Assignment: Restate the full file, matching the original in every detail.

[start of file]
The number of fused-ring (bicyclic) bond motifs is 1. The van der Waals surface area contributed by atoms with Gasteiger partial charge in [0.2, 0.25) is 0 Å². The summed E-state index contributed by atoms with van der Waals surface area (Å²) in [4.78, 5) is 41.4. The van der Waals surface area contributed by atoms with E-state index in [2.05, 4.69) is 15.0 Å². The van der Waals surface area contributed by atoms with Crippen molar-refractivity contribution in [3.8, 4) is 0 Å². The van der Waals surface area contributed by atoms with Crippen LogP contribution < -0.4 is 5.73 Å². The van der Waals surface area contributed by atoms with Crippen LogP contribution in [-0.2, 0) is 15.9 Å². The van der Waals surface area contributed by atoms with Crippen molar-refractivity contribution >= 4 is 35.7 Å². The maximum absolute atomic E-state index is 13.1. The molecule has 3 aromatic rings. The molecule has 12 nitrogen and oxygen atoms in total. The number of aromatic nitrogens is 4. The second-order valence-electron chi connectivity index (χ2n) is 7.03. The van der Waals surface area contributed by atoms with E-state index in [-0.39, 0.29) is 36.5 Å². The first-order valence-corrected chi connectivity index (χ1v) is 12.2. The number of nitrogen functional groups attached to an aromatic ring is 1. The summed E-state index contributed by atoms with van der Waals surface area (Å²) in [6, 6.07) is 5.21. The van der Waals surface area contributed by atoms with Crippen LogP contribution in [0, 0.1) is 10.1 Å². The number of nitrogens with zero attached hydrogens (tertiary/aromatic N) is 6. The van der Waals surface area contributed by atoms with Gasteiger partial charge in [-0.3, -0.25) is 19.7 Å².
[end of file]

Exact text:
The number of fused-ring (bicyclic) bond motifs is 1. The van der Waals surface area contributed by atoms with Gasteiger partial charge in [0.2, 0.25) is 0 Å². The summed E-state index contributed by atoms with van der Waals surface area (Å²) in [4.78, 5) is 41.4. The van der Waals surface area contributed by atoms with E-state index in [2.05, 4.69) is 15.0 Å². The van der Waals surface area contributed by atoms with Crippen molar-refractivity contribution in [3.8, 4) is 0 Å². The van der Waals surface area contributed by atoms with Crippen LogP contribution < -0.4 is 5.73 Å². The van der Waals surface area contributed by atoms with Crippen LogP contribution in [-0.2, 0) is 15.9 Å². The van der Waals surface area contributed by atoms with Crippen molar-refractivity contribution >= 4 is 35.7 Å². The maximum absolute atomic E-state index is 13.1. The molecule has 3 aromatic rings. The molecule has 12 nitrogen and oxygen atoms in total. The number of aromatic nitrogens is 4. The second-order valence-electron chi connectivity index (χ2n) is 7.03. The van der Waals surface area contributed by atoms with E-state index in [-0.39, 0.29) is 36.5 Å². The first-order valence-corrected chi connectivity index (χ1v) is 12.2. The number of nitrogen functional groups attached to an aromatic ring is 1. The summed E-state index contributed by atoms with van der Waals surface area (Å²) in [6, 6.07) is 5.21. The van der Waals surface area contributed by atoms with Crippen LogP contribution in [0, 0.1) is 10.1 Å². The number of nitrogens with zero attached hydrogens (tertiary/aromatic N) is 6. The van der Waals surface area contributed by atoms with Gasteiger partial charge in [-0.3, -0.25) is 19.7 Å².